After gaining a Master’s degree in Art, Design, and the Public Domain at Harvard, Frida Escobedo has been working on architectural and design projects, and recently branched out into homewares with a beautiful collection of tequila sipping vessels.
Splitting her time between Mexico City, where her practice is based; Houston, where she teaches at Rice University; and London, where she was recently named an international Fellow of the Royal Institute of British Architects, the young Mexican architect is gaining a cult following. Chief among her recent creations is the Frida Escobedo for Maestro Dobel Tequila Limited Edition collection. Escobedo spoke to Luxury Defined about her creative ethos to solving design problems.
What drew you to architecture as a career?
I was always interested in art and design but chose to study architecture, with all its practical problem-solving, because I’m quite shy, and expressing myself as an artist seemed a bit too personal. A Master’s degree at Harvard changed everything for me. I could never have imagined I would get a place at the same time as winning a competition to redesign La Tallera, the former home of the artist David Siqueiros.
After that first commission I no longer saw architecture as just buildings—there were so many other ways of thinking about space.
You say you were drawn to architecture by its practical solutions. Do these manifest themselves in your residential as well as public work?
Yes. Casa Negra, my second project after graduating in architecture from the Universidad Iberoamericana, is a black box on stilts on the edge of Mexico City that I built for friends. The black box references the owner’s work as a photographer, and acts almost like a camera obscura in that you enter through a tiny door and find a double-height window framing the landscape. But it is also a practical design. Raising it up was one way to build on the sloping site and achieve as much room as possible on the smallest footprint, creating additional living space beneath the house.
For Mar Tirreno—the apartment building I’ve just completed in Mexico City—the challenge was to create a private courtyard for every unit, even those on the upper floors, none of which are overlooked by neighbors.
Your work has broadened of late to include sculpture and objects for the home. Can you tell us about that?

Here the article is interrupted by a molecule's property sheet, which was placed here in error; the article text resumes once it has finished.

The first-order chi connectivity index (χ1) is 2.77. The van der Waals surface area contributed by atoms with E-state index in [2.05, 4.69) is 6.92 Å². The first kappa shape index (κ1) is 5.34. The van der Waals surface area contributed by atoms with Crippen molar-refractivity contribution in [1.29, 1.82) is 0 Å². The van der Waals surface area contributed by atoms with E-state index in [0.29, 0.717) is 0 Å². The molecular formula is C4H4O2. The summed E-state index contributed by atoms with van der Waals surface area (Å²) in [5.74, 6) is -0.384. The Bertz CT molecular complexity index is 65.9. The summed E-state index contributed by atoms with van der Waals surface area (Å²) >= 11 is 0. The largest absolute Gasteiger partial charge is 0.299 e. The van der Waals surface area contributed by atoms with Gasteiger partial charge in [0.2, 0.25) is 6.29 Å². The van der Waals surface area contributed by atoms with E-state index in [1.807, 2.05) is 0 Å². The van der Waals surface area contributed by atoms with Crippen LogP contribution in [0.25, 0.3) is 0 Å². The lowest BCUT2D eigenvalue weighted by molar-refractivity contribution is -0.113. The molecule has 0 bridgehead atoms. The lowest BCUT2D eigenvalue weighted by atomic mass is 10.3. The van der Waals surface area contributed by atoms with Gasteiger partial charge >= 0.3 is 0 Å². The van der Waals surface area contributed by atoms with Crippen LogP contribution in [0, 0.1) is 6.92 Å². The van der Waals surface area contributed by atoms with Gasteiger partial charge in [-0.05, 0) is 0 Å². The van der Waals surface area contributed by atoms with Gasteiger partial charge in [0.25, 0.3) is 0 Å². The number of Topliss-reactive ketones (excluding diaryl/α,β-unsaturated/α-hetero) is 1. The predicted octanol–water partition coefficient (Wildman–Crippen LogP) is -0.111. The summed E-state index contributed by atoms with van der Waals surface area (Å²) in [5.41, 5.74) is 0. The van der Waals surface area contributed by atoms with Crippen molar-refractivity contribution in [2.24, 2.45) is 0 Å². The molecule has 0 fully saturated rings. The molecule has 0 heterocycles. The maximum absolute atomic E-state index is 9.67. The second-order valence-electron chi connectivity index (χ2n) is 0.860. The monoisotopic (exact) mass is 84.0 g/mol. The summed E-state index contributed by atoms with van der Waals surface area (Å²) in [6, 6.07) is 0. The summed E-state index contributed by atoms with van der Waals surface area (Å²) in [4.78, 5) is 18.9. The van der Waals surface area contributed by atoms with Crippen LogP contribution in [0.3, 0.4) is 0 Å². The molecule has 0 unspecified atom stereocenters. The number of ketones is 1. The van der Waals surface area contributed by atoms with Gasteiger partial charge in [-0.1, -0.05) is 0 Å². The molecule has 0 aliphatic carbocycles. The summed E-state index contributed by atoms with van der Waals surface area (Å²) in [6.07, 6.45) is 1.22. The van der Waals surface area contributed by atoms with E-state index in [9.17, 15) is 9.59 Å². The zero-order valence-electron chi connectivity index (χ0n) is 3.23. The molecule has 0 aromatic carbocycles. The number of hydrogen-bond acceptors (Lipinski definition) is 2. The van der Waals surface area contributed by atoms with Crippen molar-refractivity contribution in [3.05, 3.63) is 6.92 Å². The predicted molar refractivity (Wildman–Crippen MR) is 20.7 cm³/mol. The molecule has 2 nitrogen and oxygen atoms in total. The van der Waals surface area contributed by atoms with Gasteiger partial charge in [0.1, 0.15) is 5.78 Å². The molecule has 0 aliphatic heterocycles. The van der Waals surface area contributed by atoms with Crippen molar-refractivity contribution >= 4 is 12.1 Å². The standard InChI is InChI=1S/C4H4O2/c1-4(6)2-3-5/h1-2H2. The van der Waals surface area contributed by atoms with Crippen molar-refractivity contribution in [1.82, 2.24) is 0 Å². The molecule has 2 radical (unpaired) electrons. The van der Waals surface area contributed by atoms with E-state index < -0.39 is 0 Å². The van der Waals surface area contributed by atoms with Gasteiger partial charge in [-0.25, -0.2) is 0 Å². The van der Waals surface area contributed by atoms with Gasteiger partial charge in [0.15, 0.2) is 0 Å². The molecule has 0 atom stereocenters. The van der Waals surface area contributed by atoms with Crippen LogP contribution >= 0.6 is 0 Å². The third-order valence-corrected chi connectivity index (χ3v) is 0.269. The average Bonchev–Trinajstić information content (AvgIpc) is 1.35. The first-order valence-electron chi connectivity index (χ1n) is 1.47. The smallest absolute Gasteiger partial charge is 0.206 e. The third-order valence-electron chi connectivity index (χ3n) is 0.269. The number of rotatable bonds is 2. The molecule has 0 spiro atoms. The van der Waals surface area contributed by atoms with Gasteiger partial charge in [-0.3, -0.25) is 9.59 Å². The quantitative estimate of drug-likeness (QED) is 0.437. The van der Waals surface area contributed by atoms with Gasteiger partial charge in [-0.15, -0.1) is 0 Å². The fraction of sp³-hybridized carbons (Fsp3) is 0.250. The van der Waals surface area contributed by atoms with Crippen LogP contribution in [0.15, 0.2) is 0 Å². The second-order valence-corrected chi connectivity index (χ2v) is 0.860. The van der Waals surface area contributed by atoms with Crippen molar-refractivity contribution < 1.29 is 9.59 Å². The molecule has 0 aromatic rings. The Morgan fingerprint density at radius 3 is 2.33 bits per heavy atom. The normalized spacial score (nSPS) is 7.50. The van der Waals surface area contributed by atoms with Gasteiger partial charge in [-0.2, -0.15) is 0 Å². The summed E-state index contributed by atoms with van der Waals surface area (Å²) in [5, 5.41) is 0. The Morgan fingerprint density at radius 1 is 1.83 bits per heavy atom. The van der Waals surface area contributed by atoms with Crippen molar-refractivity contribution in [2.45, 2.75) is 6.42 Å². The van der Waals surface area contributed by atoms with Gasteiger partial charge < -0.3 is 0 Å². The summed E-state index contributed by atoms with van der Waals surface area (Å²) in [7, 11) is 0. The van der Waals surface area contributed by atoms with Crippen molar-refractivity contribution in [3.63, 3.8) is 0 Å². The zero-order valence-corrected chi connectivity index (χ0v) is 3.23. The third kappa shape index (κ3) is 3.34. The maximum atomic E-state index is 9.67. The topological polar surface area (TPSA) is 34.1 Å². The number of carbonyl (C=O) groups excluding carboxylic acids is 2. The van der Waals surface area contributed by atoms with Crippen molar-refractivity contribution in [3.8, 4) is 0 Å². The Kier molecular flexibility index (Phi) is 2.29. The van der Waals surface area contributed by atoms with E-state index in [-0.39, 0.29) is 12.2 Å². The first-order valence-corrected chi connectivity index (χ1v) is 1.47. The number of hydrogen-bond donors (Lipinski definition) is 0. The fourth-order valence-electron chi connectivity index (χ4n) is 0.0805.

One result was my work for the Graduate School of Business at Stanford University, which looks like a screen but is actually more like a giant piano. A sort of sound sculpture that reminds you of children pulling sticks across metal fences. The work has moveable steel pieces to vary the sounds that can be produced.
I recently created an edition of 20 corner-shaped chairs in raw copper, two of which have already been bought, and seven screens in a special reflective glass. I see the chair as an interior sculpture, while the screens are more playful, a contemporary take on those in traditional Mexican homes. My grandmother had one, everyone did—it’s where you went to get dressed and undressed. Mine are made from glass that is mirrored on one side and transparent on the other, allowing the owner to choose whether to be seen or not seen. It’s quite flirtatious, addressing notions of femininity, and can be seen at Masa Gallery, a new home for collectible art in Mexico City.
You chose to design a jícara, which is the name associated with tequila drinking vessels in Mexico. What was behind this decision?
These shallow cups are a simple shape, usually made from the fruit of the calabash tree, but I’m drawn to work in complex, almost precious materials. We don’t really do shots in Mexico, and this shape is perfect for sipping fine tequila like those produced by Maestro Dobel, the 200-year-old family firm who commissioned the set.
I decorate mostly by trading with friends, the kind of collaboration that happens a lot in Mexico City
I chose obsidian—a volcanic glass material—to work with. I enjoy the different colors and have used the red and silver-gray as well as the better-known black form, matching each to complement three different expressions of the tequila.
Can you give us a snapshot of your own lifestyle?
I’m lucky to be living in a building designed by Mario Pani, one of the country’s most important Modernist architects. I can see the park from my apartment and walk to my office. There are lots of small shops and galleries nearby, but I decorate mostly by trading with friends, the kind of collaboration that happens a lot in Mexico City.
An artist in my building exchanged one of his big pieces for one of my chairs, and I find beautiful pieces in vintage shops and flea markets. My mother is a sociologist who works with women’s groups from whom she brings me textiles, and my dad, a doctor, loves cooking. I have inherited some of his copper pans and he is always thinking about clay pots for my kitchen. My sister has contributed some of her own homemade ceramics, too.
What about future projects?
I’m currently working on two houses, a couple of hotels, exhibition designs, and a publication, as well as teaching and curating at the upcoming Toronto Biennial. My practice is now a little bit of everything and I really like it that way.